Eyewitness Testimony vs. Physical Evidence

By Badger, Joseph E. | Law & Order, March 2001 | Go to article overview

Eyewitness Testimony vs. Physical Evidence


Badger, Joseph E., Law & Order


Accident investigators find two kinds of evidence at a crash scene: physical evidence and human evidence. The physical consists of everything from tire marks to debris, while the human element involves comments by those people involved or by those who say they saw what happened. In October 1999, the Technical Working Group for Eyewitness Evidence put together a concise compendium called "Eyewitness Evidence: A Guide for Law Enforcement." This was posted on-line at www.ncjrs.org.

Psychologist Patrick Robins, PhD, an instructor at the Institute of Police Technology & Management (IPTM), used this manual in the text of his new book, Eyewitness Reliability in Motor Vehicle Accident Reconstruction and Litigation. The need for such research discussing both kinds of evidence is clear. Recent cases in which DNA evidence has been used to exonerate individuals convicted primarily on the basis of eyewitness testimony have shown that eyewitness evidence is not infallible. That infallibility is one of the reasons we investigate events where five supposed eyewitnesses give us five different accounts of what happened. Most courts, unfortunately, too often tend to accept eyewitness testimony over that of conclusions reached using physical evidence.

The time has come to enthusiastically challenge the notion that eyewitness evidence is inherently more valuable than physical evidence. Robins' point is that when physical evidence exists about a collision, and it leads to conclusions that are contrary to the eyewitness evidence, the physical evidence is far more compelling and should prevail.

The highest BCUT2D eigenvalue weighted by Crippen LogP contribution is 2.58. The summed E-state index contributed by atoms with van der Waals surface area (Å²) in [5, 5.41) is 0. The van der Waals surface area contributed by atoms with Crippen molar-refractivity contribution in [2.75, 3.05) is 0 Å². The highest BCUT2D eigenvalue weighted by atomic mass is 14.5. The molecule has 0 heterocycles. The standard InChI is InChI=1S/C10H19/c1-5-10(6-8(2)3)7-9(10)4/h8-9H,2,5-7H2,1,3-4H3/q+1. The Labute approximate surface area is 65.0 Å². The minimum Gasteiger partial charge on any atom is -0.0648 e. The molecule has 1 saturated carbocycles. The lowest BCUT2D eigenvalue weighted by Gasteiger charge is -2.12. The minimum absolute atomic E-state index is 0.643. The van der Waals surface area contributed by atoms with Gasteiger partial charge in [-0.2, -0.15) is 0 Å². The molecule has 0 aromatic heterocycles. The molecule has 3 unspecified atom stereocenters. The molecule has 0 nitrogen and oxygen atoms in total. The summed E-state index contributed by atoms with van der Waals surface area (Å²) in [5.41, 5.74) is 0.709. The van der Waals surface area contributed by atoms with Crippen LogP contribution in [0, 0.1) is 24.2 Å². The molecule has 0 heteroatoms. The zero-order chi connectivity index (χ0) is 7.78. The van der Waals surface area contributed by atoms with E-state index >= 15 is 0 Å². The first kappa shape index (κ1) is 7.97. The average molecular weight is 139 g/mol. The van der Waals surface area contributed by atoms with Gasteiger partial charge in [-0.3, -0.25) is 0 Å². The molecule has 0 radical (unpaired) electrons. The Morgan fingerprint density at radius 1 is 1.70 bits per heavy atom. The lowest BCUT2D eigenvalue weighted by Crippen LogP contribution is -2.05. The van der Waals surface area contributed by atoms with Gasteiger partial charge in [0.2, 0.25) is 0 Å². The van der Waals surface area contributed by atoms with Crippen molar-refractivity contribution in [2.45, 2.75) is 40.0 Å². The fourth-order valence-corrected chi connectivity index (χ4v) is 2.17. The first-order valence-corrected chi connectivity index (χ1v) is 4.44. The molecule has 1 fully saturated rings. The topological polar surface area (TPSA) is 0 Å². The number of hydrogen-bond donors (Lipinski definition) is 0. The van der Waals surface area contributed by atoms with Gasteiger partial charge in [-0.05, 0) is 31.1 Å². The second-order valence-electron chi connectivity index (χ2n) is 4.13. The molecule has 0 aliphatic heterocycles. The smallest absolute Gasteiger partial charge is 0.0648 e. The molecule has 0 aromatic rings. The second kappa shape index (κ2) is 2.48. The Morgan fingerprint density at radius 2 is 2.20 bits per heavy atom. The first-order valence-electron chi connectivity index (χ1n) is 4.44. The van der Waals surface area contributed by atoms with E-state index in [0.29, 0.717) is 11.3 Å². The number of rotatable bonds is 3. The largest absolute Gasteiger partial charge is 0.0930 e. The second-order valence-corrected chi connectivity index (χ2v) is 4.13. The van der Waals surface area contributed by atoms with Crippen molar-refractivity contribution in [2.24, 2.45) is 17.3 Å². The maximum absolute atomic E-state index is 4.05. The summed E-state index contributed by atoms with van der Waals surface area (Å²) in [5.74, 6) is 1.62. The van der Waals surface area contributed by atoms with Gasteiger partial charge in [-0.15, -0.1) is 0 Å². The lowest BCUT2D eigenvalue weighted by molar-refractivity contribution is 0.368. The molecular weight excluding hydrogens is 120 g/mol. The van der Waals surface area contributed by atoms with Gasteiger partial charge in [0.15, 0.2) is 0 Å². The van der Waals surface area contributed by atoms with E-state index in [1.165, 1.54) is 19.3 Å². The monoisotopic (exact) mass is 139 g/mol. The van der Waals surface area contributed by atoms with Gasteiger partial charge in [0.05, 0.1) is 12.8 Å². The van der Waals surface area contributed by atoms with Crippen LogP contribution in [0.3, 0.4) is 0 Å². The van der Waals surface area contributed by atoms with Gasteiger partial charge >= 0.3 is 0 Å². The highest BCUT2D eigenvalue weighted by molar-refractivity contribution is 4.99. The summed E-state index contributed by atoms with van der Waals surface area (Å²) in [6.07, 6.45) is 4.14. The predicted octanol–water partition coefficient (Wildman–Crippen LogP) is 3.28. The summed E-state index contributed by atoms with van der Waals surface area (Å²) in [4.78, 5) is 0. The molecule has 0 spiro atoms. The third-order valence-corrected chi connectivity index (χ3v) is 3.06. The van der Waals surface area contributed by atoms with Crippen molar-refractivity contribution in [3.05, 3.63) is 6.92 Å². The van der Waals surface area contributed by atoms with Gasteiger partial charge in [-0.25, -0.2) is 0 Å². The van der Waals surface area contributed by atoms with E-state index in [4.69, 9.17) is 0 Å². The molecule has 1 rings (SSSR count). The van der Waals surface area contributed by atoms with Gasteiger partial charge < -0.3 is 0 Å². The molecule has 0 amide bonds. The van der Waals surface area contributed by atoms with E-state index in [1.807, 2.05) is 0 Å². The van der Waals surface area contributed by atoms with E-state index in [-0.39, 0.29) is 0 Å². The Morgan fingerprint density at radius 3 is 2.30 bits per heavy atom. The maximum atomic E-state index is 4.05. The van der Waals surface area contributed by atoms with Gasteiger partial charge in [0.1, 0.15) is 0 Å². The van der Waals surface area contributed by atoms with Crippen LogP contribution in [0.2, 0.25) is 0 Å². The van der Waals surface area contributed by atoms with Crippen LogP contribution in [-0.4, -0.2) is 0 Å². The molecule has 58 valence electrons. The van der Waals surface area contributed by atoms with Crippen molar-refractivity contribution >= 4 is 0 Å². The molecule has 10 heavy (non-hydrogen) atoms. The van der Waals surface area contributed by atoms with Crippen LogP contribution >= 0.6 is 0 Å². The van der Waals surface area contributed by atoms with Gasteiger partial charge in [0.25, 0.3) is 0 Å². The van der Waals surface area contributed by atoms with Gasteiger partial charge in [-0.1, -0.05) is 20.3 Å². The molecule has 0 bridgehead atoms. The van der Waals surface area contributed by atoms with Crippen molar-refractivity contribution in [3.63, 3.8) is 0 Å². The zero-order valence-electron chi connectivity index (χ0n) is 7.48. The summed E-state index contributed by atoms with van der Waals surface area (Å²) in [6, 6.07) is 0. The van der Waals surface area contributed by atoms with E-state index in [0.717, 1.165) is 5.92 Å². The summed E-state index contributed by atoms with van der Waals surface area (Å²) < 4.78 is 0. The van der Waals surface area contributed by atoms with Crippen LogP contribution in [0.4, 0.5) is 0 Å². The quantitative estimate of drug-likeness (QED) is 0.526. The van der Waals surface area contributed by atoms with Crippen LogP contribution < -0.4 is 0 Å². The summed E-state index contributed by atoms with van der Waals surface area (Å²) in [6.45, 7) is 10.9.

Dr. Robins, whose teaching career began in Toronto at Ryerson Polytechnic University in 1983, backs up his opinions with experiments involving humans. His tests point out differences among sensory, short and long-term memory. Robins presented a lecture at IPTM addressing a room full of trained observers. He showed a series of slides and then asked the group about a particular car at a stop sign. Several officers said they saw it, when in fact there was no stop sign-- it was a yield sign. This points out how witnesses can become convinced they saw things they couldn't have seen. This is also why investigators must watch how they interview people. Robins suggests that witnesses will take new information, which was never originally experienced, and integrate that information into memory. Subsequently, these modified memories are treated as faithful renditions of the original events. Expecting an eyewitness to recall minute details of a series of events leading up to a motor vehicle collision is rather like examining a motion detector for details of an intruder's appearance.

This book is not particularly aimed at scholars in the area of eyewitness reliability. Rather, it is aimed at working practitioners within the broad field of collision reconstruction and might include at the very least reconstructionists, prosecutors, judges, police officers, engineers, insurance investigators and researchers. …

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